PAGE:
Topography of Phitsanulok Province

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Topographical features within the Phitsanulok Province of Thailand include the Phetchabun Mountains, the Nan River and several of its tributaries, waterfalls, swamps, forests, grasslands, caves, a reservoir and an extensive network of canals. Populated areas of the province are largely cleared of natural vegetation and adapted for farming. The land in the province is in the Greater Nan Basin, which is part of the Chao Phraya Watershed. The province includes land within both of the greater Nan basin's sub-basins, i.e., the Nan Basin and Yom Basin. [1] The provincial capital of Phitsanulok is sometimes called Song Kwae, the "city of two rivers", an ancient name dating to a time centuries ago when the Nan and Khwae Noi Rivers met near the city. These two rivers of the Phitsanulok Province are still of major significance to the residents of the region.

Phitsanulok Province Province in Thailand

Phitsanulok, one of Thailand's seventy-six provinces, lies in upper central Thailand, borders Sukhothai and Uttaradit on the north, Loei and Phetchabun in the east, and Phichit and Kamphaeng Phet to the south. In the northeast borders Laos.

Thailand Constitutional monarchy in Southeast Asia

Thailand, officially the Kingdom of Thailand and formerly known as Siam, is a country at the center of the Southeast Asian Indochinese peninsula composed of 76 provinces. At 513,120 km2 (198,120 sq mi) and over 68 million people, Thailand is the world's 50th largest country by total area and the 21st-most-populous country. The capital and largest city is Bangkok, a special administrative area. Thailand is bordered to the north by Myanmar and Laos, to the east by Laos and Cambodia, to the south by the Gulf of Thailand and Malaysia, and to the west by the Andaman Sea and the southern extremity of Myanmar. Its maritime boundaries include Vietnam in the Gulf of Thailand to the southeast, and Indonesia and India on the Andaman Sea to the southwest. Although nominally a constitutional monarchy and parliamentary democracy, the most recent coup in 2014 established a de facto military dictatorship.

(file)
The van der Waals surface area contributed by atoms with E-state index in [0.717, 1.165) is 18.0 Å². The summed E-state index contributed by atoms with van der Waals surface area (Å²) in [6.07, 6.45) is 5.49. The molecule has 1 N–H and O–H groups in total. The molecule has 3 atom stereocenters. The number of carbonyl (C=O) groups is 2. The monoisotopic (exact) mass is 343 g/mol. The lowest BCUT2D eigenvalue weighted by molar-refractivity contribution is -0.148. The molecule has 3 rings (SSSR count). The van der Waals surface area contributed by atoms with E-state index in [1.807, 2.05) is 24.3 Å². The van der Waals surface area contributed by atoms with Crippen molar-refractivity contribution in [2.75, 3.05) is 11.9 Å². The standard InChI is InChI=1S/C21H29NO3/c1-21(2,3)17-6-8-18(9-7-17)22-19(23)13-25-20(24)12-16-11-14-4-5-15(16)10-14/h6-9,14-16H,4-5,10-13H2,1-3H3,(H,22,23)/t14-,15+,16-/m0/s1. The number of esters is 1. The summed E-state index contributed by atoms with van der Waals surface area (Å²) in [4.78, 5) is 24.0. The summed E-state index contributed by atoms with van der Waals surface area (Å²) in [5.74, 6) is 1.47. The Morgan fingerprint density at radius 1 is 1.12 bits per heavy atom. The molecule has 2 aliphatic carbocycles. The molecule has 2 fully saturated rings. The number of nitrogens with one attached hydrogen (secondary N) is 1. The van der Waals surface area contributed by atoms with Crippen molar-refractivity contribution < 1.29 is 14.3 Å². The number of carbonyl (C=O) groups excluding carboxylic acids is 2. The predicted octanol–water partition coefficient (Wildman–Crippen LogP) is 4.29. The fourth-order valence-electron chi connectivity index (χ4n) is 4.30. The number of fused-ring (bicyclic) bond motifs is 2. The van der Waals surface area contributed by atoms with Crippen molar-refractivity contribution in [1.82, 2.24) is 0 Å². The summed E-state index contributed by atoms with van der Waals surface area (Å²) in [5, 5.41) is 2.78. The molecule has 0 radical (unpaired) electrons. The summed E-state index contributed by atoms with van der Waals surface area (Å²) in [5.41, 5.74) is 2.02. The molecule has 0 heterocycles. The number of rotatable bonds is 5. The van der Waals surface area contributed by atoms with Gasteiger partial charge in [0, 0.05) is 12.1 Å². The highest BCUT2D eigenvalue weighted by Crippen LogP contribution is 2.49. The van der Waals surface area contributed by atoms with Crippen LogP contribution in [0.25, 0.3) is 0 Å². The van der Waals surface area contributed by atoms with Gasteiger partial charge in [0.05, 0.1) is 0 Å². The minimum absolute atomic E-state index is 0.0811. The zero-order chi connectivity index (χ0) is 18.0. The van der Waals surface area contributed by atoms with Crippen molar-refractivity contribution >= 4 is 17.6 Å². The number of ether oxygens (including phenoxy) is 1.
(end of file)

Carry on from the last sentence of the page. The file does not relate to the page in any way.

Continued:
Phetchabun Mountains mountain range

The Phetchabun mountains are a mountain massif in Phetchabun, Phitsanulok, Loei and Chaiyaphum Provinces, Thailand. It consists of two parallel mountain chains, with the valley of the Pa Sak River in the middle.

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Mountains

The Phetchabun Mountains run through the province, and provide the source of several of the rivers and streams flowing through the region.

Caves

There are a substantial number of caves located within the province. [2]

Forest

Most of Phitsanulok's forested areas are in the east of the province within Phitsanulok's national parks.

Grasslands

There are several natural meadows or thung preserved in the province's Thung Salaeng Luang National Park. [3]

Thung Salaeng Luang National Park national park of Thailand

Thung Salaeng Luang National Park is a 1,262 km2 national park in Phitsanulok and Phetchabun Provinces of Thailand. It encompasses substantial portions of Wang Thong and Lom Sak Districts.

Agricultural land

The majority of inhabited lands in Phitsanulok (i.e., outside the national parks) have been largely cleared of their natural vegetation and adapted for agricultural use, primarily rice farming. As a result, several of the indigenous species of plant life in the region have become endangered.

Endangered species Species of organisms facing a very high risk of extinction

An endangered species is a species which has been categorized as very likely to become extinct. Endangered (EN), as categorized by the International Union for Conservation of Nature (IUCN) Red List, is the second most severe conservation status for wild populations in the IUCN's schema after Critically Endangered (CR).

Major rivers

Wang Thong River in Wang Thong Khek River in Wang Thong.jpg
Wang Thong River in Wang Thong

The principal rivers that flow through the province belong to the Nan River System. The following tree indicates the positions of the province's rivers in the Nan tributary tree:

Nan River river in Thailand

The Nan River is a river in Thailand. It is one of the most important tributaries of the Chao Phraya River.

Streams

Minor rivers and streams that flow through Phitsanulok Province include the Fia, Kaem, Kap, Pak, Kleung, Bang Kaeo, Grung Grak, Ban Mung, and Tarai Yoi.

Waterfalls

At least nine waterfalls or namtok lie within the borders of the province: